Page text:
Sexual minorities are living risky double life to conform to societal expectations, our contributor MERCY CHILONGO writes.
Call him Watipaso because he is usually resented by the people around him.
The 30-year-old has grown up being suspected of being gay.
But it is no longer a suspicion. Watipaso lives a pretended life to elude incessant disapproaval from his family, friends, neighbours and onlookers.
His double life cost him jobs at a bank and security firm.
Despite opening up about his sexual orientation 15 years ago, he tells his story in whispers afraid of being jailed.
“The rejection gays face everywhere we go makes me totally resent life,” says the man who now works at a non-governmental organisation in the Northern Region.
Leading a double-faced life remains a major challenge for the country’s underground population of gays estimated at 40 000.
For three years, Watipaso has been dating a female nurse in Mzuzu.
However, he does not sound keen to marry her.
“I like my girlfriend because she makes me relate well with my family, but I am in love with my best friend, Gregory, who lives in Mangochi,” he explains.
Some family members familiar with her “top secret” help him conceal it.
However, he was forced to flee his parents’ home when they discovered some pro-gay magazines and lubricants.
“They agreed to make peace if I got a girlfriend and stopped dating the man,” he recalls.
His cousin says he does not approve of the double-dating, but accepts Watipaso’s dilemma because it is almost unchangeable.
“The two men regularly visit each other. When the fiancé is around, they go out in the name of partying or clubbing. Even if he marries her, he would still be his beloved companion,” says the cousin.
People in same-sex relationship often face a backlash in religious circles where homosexuality is condemned as evil.
“If the way I feel is sinful, I’d expect my loved ones to help me know that God can rescue me from homosexuality,” he says.
He spoke of a Blantyre-based preacher who constantly prayed for him when rumours emerged that he is gay.
Recently, churches under the Evangelical Association of Malawi (EAM) have urged government not to repeal laws that prohibit same sex-acts which they find abominable, sinful and a threat to marriage as a union between a man and a woman.
EAM’s stand comes in response to ongoing consultation by Malawi Human Rights Commission (MHRC) on how to conduct a public inquiry into freedoms of lesbians, gays, bisexuals, trans-genders and intersexes (LGBTI).
The churches evoke the country’s laws which only recognise marriages involving men and women.
But the two-pronged sexual affairs not only expose the gays to HIV infections, but also their male and female partners.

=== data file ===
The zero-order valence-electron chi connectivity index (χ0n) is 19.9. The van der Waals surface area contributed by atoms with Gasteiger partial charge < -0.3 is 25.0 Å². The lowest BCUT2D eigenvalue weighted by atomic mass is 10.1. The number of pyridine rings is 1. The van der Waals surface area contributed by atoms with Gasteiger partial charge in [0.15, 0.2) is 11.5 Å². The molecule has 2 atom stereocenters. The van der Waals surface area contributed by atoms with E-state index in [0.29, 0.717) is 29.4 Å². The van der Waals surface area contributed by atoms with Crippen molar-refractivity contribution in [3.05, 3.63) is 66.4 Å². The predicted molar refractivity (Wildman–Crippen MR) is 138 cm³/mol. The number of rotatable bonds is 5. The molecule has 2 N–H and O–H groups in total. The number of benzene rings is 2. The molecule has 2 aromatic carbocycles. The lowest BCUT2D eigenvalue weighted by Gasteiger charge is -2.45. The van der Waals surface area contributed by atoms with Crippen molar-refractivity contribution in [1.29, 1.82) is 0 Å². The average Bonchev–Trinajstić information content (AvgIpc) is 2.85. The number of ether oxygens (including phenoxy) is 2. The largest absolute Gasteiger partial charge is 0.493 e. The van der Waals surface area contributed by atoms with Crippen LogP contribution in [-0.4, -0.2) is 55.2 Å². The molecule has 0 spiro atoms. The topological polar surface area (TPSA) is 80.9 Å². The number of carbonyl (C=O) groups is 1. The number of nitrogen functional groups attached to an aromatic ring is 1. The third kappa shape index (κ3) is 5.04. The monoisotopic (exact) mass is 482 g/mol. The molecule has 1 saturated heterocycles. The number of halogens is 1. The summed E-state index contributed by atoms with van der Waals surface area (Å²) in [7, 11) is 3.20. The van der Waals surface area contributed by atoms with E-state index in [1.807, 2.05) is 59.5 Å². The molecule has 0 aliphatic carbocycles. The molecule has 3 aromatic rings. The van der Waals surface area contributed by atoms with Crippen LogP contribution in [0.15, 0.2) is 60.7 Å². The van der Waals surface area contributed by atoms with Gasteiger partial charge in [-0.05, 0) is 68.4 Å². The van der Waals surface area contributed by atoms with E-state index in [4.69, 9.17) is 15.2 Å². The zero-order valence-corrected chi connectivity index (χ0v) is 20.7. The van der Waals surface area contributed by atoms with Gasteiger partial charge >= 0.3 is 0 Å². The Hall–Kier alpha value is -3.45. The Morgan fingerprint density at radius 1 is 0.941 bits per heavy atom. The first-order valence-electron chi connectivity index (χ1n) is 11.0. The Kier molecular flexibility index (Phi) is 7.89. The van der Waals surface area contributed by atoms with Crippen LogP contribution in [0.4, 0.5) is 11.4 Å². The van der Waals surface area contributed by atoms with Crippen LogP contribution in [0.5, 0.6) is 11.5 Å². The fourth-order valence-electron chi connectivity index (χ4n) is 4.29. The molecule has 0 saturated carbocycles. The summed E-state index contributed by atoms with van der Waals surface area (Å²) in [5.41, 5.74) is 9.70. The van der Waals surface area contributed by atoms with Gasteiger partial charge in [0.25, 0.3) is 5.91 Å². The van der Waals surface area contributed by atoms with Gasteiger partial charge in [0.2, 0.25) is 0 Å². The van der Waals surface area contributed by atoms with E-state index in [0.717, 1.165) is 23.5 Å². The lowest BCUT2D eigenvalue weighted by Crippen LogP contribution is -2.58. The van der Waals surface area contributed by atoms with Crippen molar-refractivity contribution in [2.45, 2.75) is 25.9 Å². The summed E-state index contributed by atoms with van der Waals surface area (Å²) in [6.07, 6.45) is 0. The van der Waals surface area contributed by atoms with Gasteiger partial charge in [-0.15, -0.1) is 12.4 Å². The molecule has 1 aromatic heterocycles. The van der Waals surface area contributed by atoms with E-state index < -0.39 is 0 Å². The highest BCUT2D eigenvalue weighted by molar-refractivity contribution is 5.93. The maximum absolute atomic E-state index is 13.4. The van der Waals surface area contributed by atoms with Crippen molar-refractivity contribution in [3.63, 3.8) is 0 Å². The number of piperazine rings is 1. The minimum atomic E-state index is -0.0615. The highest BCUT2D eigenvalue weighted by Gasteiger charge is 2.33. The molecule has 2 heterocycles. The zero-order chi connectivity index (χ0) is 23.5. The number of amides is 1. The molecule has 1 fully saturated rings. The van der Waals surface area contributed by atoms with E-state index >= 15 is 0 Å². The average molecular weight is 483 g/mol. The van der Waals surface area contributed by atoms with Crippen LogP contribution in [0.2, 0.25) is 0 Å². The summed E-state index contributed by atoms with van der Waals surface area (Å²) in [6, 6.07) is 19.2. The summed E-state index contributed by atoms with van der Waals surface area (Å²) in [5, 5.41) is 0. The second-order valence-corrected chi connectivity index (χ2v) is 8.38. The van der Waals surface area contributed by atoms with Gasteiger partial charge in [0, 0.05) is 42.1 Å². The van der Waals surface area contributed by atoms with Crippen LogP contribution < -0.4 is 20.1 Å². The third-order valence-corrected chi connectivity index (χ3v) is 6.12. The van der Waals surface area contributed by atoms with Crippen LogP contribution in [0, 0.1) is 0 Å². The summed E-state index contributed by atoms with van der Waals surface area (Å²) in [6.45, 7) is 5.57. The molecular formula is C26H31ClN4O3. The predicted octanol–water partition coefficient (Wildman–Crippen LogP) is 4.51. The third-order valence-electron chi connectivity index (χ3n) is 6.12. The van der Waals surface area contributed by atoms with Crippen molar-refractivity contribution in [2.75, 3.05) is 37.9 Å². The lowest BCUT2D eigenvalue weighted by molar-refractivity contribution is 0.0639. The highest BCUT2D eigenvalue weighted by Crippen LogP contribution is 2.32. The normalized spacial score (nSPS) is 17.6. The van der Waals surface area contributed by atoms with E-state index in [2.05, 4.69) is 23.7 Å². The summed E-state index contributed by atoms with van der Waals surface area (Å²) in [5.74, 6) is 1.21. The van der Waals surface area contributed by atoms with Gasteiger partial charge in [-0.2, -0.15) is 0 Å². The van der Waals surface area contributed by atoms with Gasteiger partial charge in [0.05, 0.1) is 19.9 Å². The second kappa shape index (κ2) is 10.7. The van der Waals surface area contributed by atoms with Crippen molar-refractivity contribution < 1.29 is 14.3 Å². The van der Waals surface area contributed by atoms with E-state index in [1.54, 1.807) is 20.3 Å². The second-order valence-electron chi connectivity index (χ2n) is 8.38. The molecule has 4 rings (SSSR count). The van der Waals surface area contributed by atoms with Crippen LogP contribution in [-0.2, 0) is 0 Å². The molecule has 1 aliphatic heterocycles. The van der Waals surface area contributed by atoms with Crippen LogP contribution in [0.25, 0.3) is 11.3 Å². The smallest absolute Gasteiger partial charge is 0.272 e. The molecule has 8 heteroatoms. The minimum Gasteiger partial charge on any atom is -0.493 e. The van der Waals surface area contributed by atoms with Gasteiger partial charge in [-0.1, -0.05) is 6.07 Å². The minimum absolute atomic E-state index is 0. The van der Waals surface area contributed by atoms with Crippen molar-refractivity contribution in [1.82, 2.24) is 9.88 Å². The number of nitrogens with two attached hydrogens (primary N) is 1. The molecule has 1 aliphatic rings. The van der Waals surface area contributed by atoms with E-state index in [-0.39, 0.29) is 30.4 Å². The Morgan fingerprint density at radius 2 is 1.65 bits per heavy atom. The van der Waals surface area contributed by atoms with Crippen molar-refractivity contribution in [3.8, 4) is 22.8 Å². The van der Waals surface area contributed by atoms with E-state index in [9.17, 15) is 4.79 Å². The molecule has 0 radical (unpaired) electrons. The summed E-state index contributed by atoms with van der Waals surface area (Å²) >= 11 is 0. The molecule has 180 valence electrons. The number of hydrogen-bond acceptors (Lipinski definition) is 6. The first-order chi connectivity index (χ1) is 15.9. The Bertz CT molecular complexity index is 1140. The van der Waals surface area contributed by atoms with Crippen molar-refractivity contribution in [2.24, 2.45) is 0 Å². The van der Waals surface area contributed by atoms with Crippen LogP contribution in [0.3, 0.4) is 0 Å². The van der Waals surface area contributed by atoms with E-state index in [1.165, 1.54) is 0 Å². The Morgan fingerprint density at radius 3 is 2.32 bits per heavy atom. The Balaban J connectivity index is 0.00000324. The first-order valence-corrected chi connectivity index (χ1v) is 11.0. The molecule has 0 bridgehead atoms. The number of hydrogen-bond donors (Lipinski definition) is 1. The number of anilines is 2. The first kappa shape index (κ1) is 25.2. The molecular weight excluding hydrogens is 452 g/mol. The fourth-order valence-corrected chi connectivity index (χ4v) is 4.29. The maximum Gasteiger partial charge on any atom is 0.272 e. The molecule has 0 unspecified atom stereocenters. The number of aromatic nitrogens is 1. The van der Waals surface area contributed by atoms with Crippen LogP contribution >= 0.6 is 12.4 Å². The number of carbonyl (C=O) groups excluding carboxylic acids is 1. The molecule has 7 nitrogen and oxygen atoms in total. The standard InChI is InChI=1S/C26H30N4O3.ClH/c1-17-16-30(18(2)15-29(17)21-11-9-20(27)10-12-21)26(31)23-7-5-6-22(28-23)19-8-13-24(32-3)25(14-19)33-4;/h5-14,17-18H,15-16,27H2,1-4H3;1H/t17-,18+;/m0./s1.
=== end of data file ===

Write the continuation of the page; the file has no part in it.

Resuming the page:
A study by John Hopkins University exposes a high burden of HIV infections among men who have sex with men (MSM) in the country.
The researchers established that 21 percent of gays interviewed were HIV positive, reinforcing existing evidence that the criminalisation and stigmatisation of same-sex practices greatly impedes the national HIV response.
Social pressure compels the likes of Watipaso to keep a low profile and fail to access vital HIV and Aids services, including counselling, testing, treatment, care and support.
Yet MSMs constitute the neglected bridge of HIV infections that silently cross over from the high-risk same-sex relationships to heterosexual women in sexual relations with straight men.
The climate of fear worsens exclusion among the key population
Eric Samisa got arrested shortly after he appeared on a local television and asked government to decriminalise same-sex affairs or kill homosexuals.
Recipe for disaster
These arrests, hate speech and mob justice compel gays to have male and female sexual partners as HIV infections abound in their midst.
The secretive gay relations are “a recipe for disaster”, says Centre for the Development of the People (Cedep) executive director Gift Trapence.
“Accepting and acknowledging that there are people leading a double life just to be seen to conform is the first step towards a holistic response to HIV and Aids,” he says.
In the country, homosexuality attracts jail terms of up to 14 years.
In 2010, the late Judge Nyakwawa Usiwasiwa sentenced the first admitted gay couple—Tiwonge Chimbalanga and Steven Monjeza—to the maximum jail sentence.
Last year, Solicitor General Janet Banda said government would not be pressured to review penal laws against homosexuality.
This stance contradicts assurances by her boss, Minister of Justice and Constitutional Affairs Samuel Tembenu, who reaffirmed the 2012 moratorium when he announced suspension of further arrests and prosecution of gays in 2015.
Lawyer Chrispin Sibande, who champions sexual and reproductive health rights, wants Sections 153 and 156 scraped off the Penal Code to reflect prevailing realities and uphold human rights trends.
“Continued criminalisation further alienates gay people. It also fuels the spread of sexually transmitted infections,” he warns. na